NW Natural filed the case in March 2022 in the Court of Appeals, which first decides on cases involving administrative rules. 

After the hearing, several dozen activists and lawmakers rallies in support of Oregon’s climate rules. The program regulates climate-warming gases including methane, a potent greenhouse gas. Natural gas is about 80% methane and is responsible for about 13% of Oregon’s emissions.

NW Natural serves about 650,000 customers and is responsible for about 6% of emissions in Oregon, according to the company. 

Together, the three gas utilities will have to cut 1.25 million metric tons of emissions by 2025  equal to taking about 284,000 cars off the road each year  and more than twice that by 2028. To get there, the companies can use any technology to reduce their emissions, or buy carbon credits through the Community Climate Investment Fund, which will invest in electrification and clean energy projects in low-income communities and communities of color.

Megan Burge of the international law firm Baker Botts is one of the attorneys representing NW Natural. She argued Friday that the climate program unfairly targets utilities for providing natural gas, which is mostly used for home-heating and gas stoves.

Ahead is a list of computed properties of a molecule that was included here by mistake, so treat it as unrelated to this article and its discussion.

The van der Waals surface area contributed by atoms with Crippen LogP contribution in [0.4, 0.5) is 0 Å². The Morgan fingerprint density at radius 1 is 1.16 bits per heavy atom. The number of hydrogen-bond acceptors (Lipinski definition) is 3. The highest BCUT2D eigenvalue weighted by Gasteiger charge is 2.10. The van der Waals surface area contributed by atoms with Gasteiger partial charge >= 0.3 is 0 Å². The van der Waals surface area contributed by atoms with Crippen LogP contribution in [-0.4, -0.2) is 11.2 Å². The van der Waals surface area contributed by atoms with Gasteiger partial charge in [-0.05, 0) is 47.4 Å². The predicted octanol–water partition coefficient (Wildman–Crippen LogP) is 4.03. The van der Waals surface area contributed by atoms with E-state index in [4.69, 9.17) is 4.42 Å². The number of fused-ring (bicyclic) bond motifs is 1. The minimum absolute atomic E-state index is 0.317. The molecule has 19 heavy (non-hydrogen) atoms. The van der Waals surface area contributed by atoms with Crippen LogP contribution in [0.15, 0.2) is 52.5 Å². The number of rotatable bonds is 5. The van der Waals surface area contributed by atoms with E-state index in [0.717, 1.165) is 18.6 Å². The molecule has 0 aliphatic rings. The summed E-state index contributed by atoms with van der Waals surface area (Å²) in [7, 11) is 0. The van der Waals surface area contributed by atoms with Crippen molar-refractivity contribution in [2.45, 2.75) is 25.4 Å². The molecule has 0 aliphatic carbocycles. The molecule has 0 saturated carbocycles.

Burge said that customers also bear some responsibility for the emissions, and that the regulations will penalize customers, such as farmers who rely on diesel tractors. 

“Fuel does not combust itself,” she said. 

She also argued the state Public Utility Commission, not the Department of Environmental Quality, is the only state body that can legally require the emissions cuts. The commission sets rates for various utilities including Avista, Cascade Natural, and NW Natural.

However, Whitehead said state law clearly allows the agency to regulate utility emissions.

He said climate change is causing “real harm” to Oregonians through heat waves and extreme wildfires. His comment garnered agreement from Justice James Egan, who said the automaker Ford is introducing electric models of its popular F-150 “for good reason.”

After the hearing, Sen. Jeff Golden, D-Ashland, told several dozen activists at a rally on the stoop of the Oregon Supreme Court in Salem that wildfires had devastated his Southern Oregon district. He said the lawsuit by gas and oil companies is proof that the climate program is “bold” enough to meet the threat of climate change.